Which leads me back to the Hotel Pennsylvania. On the HRN site last summer, there were a number of possible openings, but this was the only one in midtown Manhattan with a three-star rating (out of five) and a relatively low rate. I had to pay for the room in advance, so if I backed out I would have been charged a $50 cancellation fee. When I arrived, I was less than thrilled. The wallpaper was peeling, the carpet and furniture were stained, and the bedding was, shall we say, a bit long in the tooth. Admittedly I didn`t complain, feeling lucky to have a roof over my head at all, but fell asleep to the sounds of midtown traffic and the crowds around Madison Square Garden.
Once back home, I looked up the hotel again. It was described as a “first class landmark hotel” that was “built in 1919” and was a “vision of elegance.” But, awash in optimism, I`d overlooked a key phrase: “These rooms have not been renovated.” I should have known better. (But now, according to Steve Leonard, director of sales and marketing, a $45 million renovation is scheduled to be completed by Labor Day.)
HRN`s closest competitor, Quikbook, www.quikbook.com, operates in a similar manner. Quikbook`s chief executive, Ray Vastola, said the site lists rooms in more than 600 hotels in 40 American cities, with new cities added monthly. The site does not charge your credit card when you book the reservation, nor does it charge a fee if you cancel - although the hotel may. The Web site also offers customers more detailed - and presumably more objective - hotel information than many competitors. Not only does it offer its own ratings on the rooms, the service and other aspects of the hotel, but it also displays customer ratings, even when they are not entirely positive.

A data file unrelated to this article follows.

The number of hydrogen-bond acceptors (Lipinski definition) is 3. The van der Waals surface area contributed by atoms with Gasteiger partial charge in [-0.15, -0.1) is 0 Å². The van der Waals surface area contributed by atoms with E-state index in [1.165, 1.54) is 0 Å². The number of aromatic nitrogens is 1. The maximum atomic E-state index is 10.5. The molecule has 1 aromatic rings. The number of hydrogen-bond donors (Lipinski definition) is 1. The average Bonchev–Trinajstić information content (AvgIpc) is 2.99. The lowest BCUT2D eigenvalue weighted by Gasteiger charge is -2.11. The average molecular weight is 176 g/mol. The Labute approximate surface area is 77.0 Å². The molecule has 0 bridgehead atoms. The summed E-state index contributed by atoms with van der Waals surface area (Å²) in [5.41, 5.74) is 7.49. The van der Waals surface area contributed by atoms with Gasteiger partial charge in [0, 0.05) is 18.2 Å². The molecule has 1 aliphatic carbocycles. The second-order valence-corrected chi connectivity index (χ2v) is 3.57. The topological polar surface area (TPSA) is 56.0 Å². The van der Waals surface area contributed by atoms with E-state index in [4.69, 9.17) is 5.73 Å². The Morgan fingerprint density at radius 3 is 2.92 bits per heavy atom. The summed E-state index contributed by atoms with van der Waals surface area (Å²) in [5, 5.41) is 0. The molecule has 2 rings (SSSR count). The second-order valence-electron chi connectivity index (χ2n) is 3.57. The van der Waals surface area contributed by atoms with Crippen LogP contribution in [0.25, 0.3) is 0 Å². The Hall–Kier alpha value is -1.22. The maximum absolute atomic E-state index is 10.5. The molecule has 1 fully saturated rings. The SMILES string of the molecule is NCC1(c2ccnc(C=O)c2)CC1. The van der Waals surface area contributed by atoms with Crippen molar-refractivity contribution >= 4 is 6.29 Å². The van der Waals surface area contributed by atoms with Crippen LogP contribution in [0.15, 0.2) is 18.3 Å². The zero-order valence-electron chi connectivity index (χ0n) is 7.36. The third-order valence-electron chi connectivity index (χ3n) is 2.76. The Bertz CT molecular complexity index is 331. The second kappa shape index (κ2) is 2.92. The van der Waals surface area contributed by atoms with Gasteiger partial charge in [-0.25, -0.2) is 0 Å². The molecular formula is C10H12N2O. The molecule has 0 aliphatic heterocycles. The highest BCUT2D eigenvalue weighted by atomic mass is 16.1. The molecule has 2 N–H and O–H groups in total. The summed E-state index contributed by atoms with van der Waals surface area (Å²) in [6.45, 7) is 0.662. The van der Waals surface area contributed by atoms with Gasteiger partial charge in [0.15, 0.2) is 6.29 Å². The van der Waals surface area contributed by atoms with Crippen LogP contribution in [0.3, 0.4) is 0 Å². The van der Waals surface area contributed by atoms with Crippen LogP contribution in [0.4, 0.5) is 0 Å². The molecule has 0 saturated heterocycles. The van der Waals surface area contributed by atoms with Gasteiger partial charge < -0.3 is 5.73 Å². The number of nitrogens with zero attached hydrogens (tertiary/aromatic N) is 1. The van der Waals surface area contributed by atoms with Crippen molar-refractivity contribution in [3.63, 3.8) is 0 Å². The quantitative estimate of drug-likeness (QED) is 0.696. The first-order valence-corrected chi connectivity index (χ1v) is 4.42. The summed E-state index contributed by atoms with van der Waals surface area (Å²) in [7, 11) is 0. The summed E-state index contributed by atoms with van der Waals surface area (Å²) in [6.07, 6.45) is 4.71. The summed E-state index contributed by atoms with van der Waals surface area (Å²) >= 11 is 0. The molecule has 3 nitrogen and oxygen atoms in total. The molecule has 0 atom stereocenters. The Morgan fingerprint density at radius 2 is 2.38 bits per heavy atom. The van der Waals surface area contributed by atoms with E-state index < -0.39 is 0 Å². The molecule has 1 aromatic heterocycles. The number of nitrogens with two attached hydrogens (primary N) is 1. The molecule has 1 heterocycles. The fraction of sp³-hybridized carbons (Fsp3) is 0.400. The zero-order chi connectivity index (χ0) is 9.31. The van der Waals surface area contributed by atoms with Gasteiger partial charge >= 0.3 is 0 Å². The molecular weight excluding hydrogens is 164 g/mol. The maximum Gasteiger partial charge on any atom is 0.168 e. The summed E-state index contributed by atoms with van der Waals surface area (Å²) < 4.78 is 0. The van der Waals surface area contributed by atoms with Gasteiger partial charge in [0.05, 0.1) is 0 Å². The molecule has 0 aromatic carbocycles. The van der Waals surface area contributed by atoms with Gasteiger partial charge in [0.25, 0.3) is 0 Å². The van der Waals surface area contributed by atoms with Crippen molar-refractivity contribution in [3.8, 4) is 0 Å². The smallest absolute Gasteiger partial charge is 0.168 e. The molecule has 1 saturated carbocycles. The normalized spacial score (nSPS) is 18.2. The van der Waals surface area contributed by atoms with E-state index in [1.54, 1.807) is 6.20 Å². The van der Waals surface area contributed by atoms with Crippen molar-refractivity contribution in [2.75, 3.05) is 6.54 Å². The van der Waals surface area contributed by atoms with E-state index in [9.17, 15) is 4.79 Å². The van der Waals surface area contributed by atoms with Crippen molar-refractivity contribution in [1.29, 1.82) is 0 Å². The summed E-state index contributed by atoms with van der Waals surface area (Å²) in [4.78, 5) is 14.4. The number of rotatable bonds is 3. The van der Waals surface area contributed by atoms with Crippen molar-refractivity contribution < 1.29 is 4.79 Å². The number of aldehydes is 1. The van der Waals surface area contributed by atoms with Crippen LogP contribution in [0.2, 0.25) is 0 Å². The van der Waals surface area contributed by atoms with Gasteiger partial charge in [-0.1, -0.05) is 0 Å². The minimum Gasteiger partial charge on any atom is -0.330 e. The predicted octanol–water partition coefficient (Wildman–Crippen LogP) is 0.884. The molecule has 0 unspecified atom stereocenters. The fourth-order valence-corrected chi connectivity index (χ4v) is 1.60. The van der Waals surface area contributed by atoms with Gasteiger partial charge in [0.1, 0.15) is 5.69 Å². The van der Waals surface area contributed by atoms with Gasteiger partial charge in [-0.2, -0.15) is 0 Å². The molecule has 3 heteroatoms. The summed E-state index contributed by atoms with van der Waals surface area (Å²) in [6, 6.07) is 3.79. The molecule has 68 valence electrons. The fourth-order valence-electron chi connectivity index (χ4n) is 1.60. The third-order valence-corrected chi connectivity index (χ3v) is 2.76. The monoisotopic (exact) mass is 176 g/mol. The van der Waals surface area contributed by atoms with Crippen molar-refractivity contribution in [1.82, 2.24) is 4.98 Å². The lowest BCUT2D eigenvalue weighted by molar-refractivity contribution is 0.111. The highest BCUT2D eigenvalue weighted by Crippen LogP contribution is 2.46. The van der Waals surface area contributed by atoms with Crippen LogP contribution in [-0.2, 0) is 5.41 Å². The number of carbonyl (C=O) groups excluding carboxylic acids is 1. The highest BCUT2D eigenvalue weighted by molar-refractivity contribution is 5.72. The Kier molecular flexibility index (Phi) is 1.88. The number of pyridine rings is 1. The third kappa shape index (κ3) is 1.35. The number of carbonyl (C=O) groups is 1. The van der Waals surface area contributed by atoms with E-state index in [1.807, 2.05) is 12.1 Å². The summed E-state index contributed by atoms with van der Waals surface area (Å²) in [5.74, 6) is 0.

For instance, the site quoted customers as saying that the Metropolitan Hotel, on Lexington Avenue between 50th and 51st Streets, had small rooms and long lines at checkout and check-in. Joseph Graham, a radio executive who works in Manhattan but lives more than two hours away in Connecticut, said he had relied extensively on the Quikbook site this year. Because his job often requires him to attend late-night or early-morning functions, he said, he had considered renting an apartment in New York for those nights when a commute made no sense. Instead, he uses Quikbook, sometimes on the day of his trip (since it`s within two days, he has to use an 800 number to make the reservation). “I tell them what my price range is,” he said, referring to the pull-down menus on the site`s front page, “and I usually get something for between $99 and $139. And for the hotels I end up getting, those are good prices.” Graham said he “used to do the Priceline thing, but it drove me crazy, with the waiting and all that.”